The ‘Filthy’ Dry Martini Is Perfect For Fall Sipping — Here’s Our Recipe

The Dirty Martini is a true classic. The elixir of dry gin, dry vermouth (the two key ingredients of a “dry” martini), and olive brine work wonders together in a glass. The collision of dry botanicals, mild sweetness, a little Angostura for patina, and earthy/umami-forward olive brine create a multi-layered and deeply flavorful take on a very clean drink like a martini. It’s the perfect balance of sweet, savory, and botanical … when done right.

All of that said, the drink does feel like something a suspender-wearing hip bartender invented in the early twenty-aughts. I assure you, it’s not. The actual cocktail goes back to around 1901 at least. Famed four-time President Franklin Delano Roosevelt loved dirty martinis so much that they were the official White House pour during his administration. The point is, this is a very old and beloved cocktail that stands the test of time and generations of palates have fallen in love with it.

For this recipe, I’m taking it from “dirty” to “Filthy” by using a brand of great cocktail mixers and condiments I kind of randomly bumped into at this year’s Tales of the Cocktail in New Orleans. I come from a very old-school cocktail culture and am, admittedly, stuck in my ways and brands sometimes. But this stuff really popped when I tried it at Tales this year. So I thought it was high time that I actually folded some into my at-home cocktail making.

Let’s get stirring!

Also Read: The Top Five Cocktail Recipes of the Last Six Months

“Filthy” Martini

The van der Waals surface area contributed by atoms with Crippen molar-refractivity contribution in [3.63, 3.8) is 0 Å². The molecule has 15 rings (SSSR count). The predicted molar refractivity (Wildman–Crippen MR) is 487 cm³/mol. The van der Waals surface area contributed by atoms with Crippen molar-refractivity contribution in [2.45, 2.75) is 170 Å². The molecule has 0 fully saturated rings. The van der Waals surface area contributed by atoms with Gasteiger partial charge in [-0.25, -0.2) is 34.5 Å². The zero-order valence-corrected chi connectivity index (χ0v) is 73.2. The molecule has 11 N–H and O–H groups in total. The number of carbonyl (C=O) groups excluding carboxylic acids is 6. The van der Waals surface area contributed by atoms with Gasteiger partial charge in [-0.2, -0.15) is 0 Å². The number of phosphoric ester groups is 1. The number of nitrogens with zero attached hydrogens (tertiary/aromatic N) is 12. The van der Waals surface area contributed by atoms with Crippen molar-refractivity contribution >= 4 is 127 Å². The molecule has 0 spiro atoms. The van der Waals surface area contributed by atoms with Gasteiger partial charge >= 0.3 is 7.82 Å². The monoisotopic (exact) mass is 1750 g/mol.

Filthy Martini
Zach Johnston


  • 2 oz. American dry gin (plus a splash)
  • 0.5 oz. dry vermouth
  • 0.5 oz. Filthy Olive Brine
  • 1 dash of Angostura Bitters
  • Ice
  • 2 Filthy Blue Cheese Olives

I’m using Still Austin’s American Dry Gin. It’s very craft but has a beautifully distinct botanical profile that leans more toward spice bark than juniper. It’s kind of like a walk through the high desert on a fall day when all the trees are tightening up for winter. As for the vermouth, I’m going very old-school with some Noilly Prat Extra Dry. The French vermouth is subtle, floral, and just kissed with vanilla flowers.

Then there’s the olive component. Any Dirty Martini deserves good olive brine and great olives. That’s why I’m going with Filthy here. They’ve devised olive brine on its own for mixing with cocktails with a little extra oomph that helps the brine pop on the palate. Also, I love a good blue cheese green olive for my martini and this is a good one that you don’t have to make yourself (I’ve spent a large portion of my life stuffing Stilton into green olives behind bars). You should be able to find these easily at local liquor stores and grocery stores.

Filthy Martini
Zach Johnston

What You’ll Need:

  • Lowball glass, cocktail glass, Nick and Nora, or coupe
  • Cocktail mixing jug/jar
  • Cocktail strainer
  • Barspoon
  • Jigger
  • Spear
Filthy Martini
Zach Johnston


  • Prechill the glass in the freezer.
  • Add the gin, vermouth, bitters, and olive brine to the mixing glass. Add a large handful of ice and stir until the glass is ice cold to touch (at least 30 seconds).
  • Fetch the glass from the freezer and strain the cocktail into the glass.
  • Spear two olives and drop in. Serve.

Bottom Line:

Filthy Martini
Zach Johnston

This is a big “hell, yeah!” from me. I used to drink one of these every night during my break around 1 am, between the second and third rush of the night. This took me right back. The layers of deep almost MSG-levels of umami with bright and botanical gin with a slight floral note next to wild sage and dry pine just work. There’s complexity, sure. But this is all about ease. The sip is luxurious and supple with a sense of earthiness next to spicy woods with a blanket of mushrooms creating a floor below.

I really like this drink. Give it a shot at home. I think you’ll like it too, especially if you’re looking for a well-layered journey through spice, sweetness, and umami.